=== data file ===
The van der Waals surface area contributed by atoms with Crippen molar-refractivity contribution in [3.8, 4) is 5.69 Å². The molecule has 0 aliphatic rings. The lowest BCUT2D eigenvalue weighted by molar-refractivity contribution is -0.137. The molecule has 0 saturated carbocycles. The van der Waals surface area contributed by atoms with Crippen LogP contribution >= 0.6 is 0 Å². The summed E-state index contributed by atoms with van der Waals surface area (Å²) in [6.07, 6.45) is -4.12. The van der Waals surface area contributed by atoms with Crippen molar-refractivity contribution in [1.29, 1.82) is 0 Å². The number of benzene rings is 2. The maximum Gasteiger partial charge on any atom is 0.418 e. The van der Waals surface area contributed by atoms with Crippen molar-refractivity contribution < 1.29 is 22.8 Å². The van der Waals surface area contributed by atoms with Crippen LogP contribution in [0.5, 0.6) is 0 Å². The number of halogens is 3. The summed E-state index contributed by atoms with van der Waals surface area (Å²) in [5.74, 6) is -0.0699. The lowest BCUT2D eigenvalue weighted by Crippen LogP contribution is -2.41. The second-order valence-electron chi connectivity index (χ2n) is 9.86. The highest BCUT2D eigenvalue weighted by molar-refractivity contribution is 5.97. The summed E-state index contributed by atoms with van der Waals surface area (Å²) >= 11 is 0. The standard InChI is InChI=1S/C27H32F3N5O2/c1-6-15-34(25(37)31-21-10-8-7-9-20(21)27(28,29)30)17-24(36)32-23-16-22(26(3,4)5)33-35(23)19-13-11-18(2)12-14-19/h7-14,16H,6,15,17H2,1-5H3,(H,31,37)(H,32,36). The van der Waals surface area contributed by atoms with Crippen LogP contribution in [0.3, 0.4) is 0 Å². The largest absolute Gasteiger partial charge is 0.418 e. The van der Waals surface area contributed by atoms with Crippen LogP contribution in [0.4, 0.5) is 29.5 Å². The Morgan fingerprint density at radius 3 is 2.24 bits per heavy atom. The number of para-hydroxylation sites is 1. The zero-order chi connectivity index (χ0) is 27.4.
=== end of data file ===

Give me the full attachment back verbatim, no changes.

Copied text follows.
The van der Waals surface area contributed by atoms with Crippen molar-refractivity contribution in [3.8, 4) is 5.69 Å². The molecule has 0 aliphatic rings. The lowest BCUT2D eigenvalue weighted by molar-refractivity contribution is -0.137. The molecule has 0 saturated carbocycles. The van der Waals surface area contributed by atoms with Crippen LogP contribution >= 0.6 is 0 Å². The summed E-state index contributed by atoms with van der Waals surface area (Å²) in [6.07, 6.45) is -4.12. The van der Waals surface area contributed by atoms with Crippen molar-refractivity contribution in [1.29, 1.82) is 0 Å². The number of benzene rings is 2. The maximum Gasteiger partial charge on any atom is 0.418 e. The van der Waals surface area contributed by atoms with Crippen molar-refractivity contribution < 1.29 is 22.8 Å². The van der Waals surface area contributed by atoms with Crippen LogP contribution in [0.5, 0.6) is 0 Å². The number of halogens is 3. The summed E-state index contributed by atoms with van der Waals surface area (Å²) in [5.74, 6) is -0.0699. The lowest BCUT2D eigenvalue weighted by Crippen LogP contribution is -2.41. The second-order valence-electron chi connectivity index (χ2n) is 9.86. The highest BCUT2D eigenvalue weighted by molar-refractivity contribution is 5.97. The summed E-state index contributed by atoms with van der Waals surface area (Å²) >= 11 is 0. The standard InChI is InChI=1S/C27H32F3N5O2/c1-6-15-34(25(37)31-21-10-8-7-9-20(21)27(28,29)30)17-24(36)32-23-16-22(26(3,4)5)33-35(23)19-13-11-18(2)12-14-19/h7-14,16H,6,15,17H2,1-5H3,(H,31,37)(H,32,36). The van der Waals surface area contributed by atoms with Crippen LogP contribution in [0.3, 0.4) is 0 Å². The largest absolute Gasteiger partial charge is 0.418 e. The van der Waals surface area contributed by atoms with Crippen LogP contribution in [0.4, 0.5) is 29.5 Å². The Morgan fingerprint density at radius 3 is 2.24 bits per heavy atom. The number of para-hydroxylation sites is 1. The zero-order chi connectivity index (χ0) is 27.4.